Home / How To: / How to Contouring (my little guide and best products)

How to Contouring (my little guide and best products)

 How to

It was ages I’ve been obsessed with contouring. Indeed. Than, I met Mac senior mua Michele Magnani whom told me I don’t need it. Tons of products bought in past years to waste, lol. Well, I still do just a little tiny bit of contouring at the top of my forehead. And a real complete contouring – but still with a really light hand – if I have to do a shooting.

But, what is contouring. Contouring consists of accentuate shadows which naturally appear on your face due to various lightning. And highlightning consists of accentuate lighter parts of your face, of course.

I’m lucky enough to have a oval face with some cheekbones, so I don’t have to do a massive contour on a daily basis. With contouring you can enhance your natural features or alterate them. You can shorten your chin, modify your nose, create cheekbones, slender your face etc.

So, how to get contouring? Basically with a shade darker than your skintone you accentuate shadows you have naturally on your face: on the temples, along the top of your forehead, along your jawline, at the sides of your nose and under your cheekbones. You can contour all of these parts or just those you want to minimize or enhance: contour yor jawline if you want to minimize your jaws, contour under the cheekbones if you want to enhance them. It’s basically playing with light.

Mind that the most difficult in contouring is making it look natural. You want to look flawless, not a mask. So, what do you need to avoid an unnatural look? First, remember – I beg you – that a for a shooting is not a for everyday nor for a night out. A lot of pictures of stunning makeups are strongly photoshopped (all of them, badly or not) and irl they’d look like masks, in a bad way. So, there are makeups for shootings and makeups for real life. It’s not a matter of drama or colour, but it’s a matter of techniques and heaviness. If you do contouring as for a shooting you’ll look ridiculous.

How to achieve a natural looking contouring in real life? With right brush and right colour.

Contouring is not bronzing, so you have to use a product matte and with a cool undertone, because shadows are naturally matte and cool. You can obviously use a bronzing powder for that but it has to be matte and without orange undertone. The lighter your skintone, the lighter the contour product of course. There are specific contour products, among professional brands usually and they come in powder or cream formulas. Cream products are suited to be used before or after foundation, before blush and powder; they blend easily into skin and it’s easier achieving a more natural look. Powder products need a very light hand and a lot of blending to avoid unnatural strikes.

Here I show you which products I think are best for contouring.

 

how to contouring

 

how to contouring

 

- TheBalm Bahama Mama: it is a bronzing powder, but it’s matte and there’s no orange in it. Highly pigmented, you need only to barely touch it with your brush.

- OCC John Doe: it’s a cream product specific for enhance or create shadows on your face. Very cool undertones and richly pigmented, a little goes a long way. (I absolutely love its naming)

- Mac Strada (pan): it’s techniqually a blush but I think it’s the perfect shade of contouring for lighter skintone. Matte finish,  easy to blend, simply perfect.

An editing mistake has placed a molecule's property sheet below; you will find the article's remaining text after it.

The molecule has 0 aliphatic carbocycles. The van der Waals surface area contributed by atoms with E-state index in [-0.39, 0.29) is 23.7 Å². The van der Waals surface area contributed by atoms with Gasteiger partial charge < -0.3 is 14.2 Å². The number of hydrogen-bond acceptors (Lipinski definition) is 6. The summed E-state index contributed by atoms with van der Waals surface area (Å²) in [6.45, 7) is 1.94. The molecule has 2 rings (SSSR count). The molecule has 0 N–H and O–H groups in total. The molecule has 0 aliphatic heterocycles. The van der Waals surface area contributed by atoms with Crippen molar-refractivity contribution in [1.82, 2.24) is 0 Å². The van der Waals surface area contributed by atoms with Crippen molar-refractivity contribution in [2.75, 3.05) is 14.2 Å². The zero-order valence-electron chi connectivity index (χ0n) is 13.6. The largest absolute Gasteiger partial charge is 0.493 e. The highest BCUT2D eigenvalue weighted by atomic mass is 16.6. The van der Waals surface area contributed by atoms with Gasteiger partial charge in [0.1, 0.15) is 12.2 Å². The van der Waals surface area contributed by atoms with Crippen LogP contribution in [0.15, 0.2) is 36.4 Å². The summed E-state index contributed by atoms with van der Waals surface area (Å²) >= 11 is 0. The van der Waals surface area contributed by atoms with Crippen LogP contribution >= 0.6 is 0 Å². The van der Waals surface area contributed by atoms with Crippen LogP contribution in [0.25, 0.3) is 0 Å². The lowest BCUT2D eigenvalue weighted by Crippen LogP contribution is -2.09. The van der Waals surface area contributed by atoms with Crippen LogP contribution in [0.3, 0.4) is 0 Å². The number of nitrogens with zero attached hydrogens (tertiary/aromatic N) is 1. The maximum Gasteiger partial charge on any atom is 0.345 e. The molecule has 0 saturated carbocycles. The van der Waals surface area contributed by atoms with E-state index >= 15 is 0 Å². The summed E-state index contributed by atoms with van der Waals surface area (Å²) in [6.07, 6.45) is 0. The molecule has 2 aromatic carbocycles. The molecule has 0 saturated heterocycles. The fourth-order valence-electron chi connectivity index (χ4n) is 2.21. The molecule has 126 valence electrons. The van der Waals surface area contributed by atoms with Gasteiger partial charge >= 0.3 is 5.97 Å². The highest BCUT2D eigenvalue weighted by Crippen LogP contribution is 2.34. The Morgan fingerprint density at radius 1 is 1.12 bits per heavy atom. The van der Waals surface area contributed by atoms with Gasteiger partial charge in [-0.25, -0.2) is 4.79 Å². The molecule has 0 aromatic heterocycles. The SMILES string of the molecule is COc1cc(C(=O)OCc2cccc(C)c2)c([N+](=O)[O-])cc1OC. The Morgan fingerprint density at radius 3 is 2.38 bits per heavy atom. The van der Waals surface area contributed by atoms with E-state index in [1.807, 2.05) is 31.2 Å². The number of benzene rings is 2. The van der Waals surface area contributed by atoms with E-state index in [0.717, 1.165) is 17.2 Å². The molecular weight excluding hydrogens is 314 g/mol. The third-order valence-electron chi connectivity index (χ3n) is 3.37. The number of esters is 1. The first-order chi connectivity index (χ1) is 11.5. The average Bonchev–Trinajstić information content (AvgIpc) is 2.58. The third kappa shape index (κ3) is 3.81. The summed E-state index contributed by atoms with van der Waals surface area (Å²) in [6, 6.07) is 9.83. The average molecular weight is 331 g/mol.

- Mac Taupe Shape: another blush, limited edition I’m sorry. It’s slightgly warmer than Strada when applied and has a satin finish but you don’t see shimmers. It’s very delicate and gives a natural looking.

- Illamasqua Zygomatic: another cream product. This one is warmer than others but not in a bad way: there is no orange in it but it’s warm (and remains in the cool family however) just like the real flesh is.

 

Now it’s time to talk about brushes. Brush is essential, indeed, because you need a light touch and an easy blending. I think that a stippling, dual fibre brush is perfect. Or, if you want something difficult lol, you can go for some Japanese tradition inspired brush, like Yachiyo and Itahake. You can find them at Nars or cheaper at Everyday Minerals. It’s also nice for this purpose Real Techniques Contour brush that you find in the Core collection set (even if I prefer it for highlightning).

That’s all, I hope it helps!

About Kenderasia

7 comments

  1. Che post meraviglioso e utilissimo, grazie *__*

  2. shoppingandreviews

    strada mi sa che è discontinued :/ io sto ancora cercando il colore perfetto per me, sembra più arduo della ricerca del fondotinta ç_ç
    lo stippling brush di real techniques potrebbe andare bene secondo te?

    • shoppingandreviews ufficialmente è discontinued ma in negozio è tranquillamente disponibile XD io ho preso questo a Torino tra l’altro :D Sculpt l’hai mai provato? Lo stippling di RT non ce l’ho però ho usato il 188 di Mac ed è perfetto :)

      • shoppingandreviews

        kenderasia shoppingandreviews uh ottimo! tipo la feline? a torino è sempre disponibile lol XD sculpt mai visto, mi avevano consigliato la msf medium deep, ma io vorrei una cialda da mettere nella palette! prendo nota del pennello :3 sto cercando un buon pennello da contouring…

  3. Very useful, I didn’t know about the cool tone thing. I use a rather warm-toned product and it looks pretty natural, but I definitely have to try it your way too!

Leave a Reply

Your email address will not be published. Required fields are marked *

*

È possibile utilizzare questi tag ed attributi XHTML: <a href="" title=""> <abbr title=""> <acronym title=""> <b> <blockquote cite=""> <cite> <code> <del datetime=""> <em> <i> <q cite=""> <strike> <strong>

Scroll To Top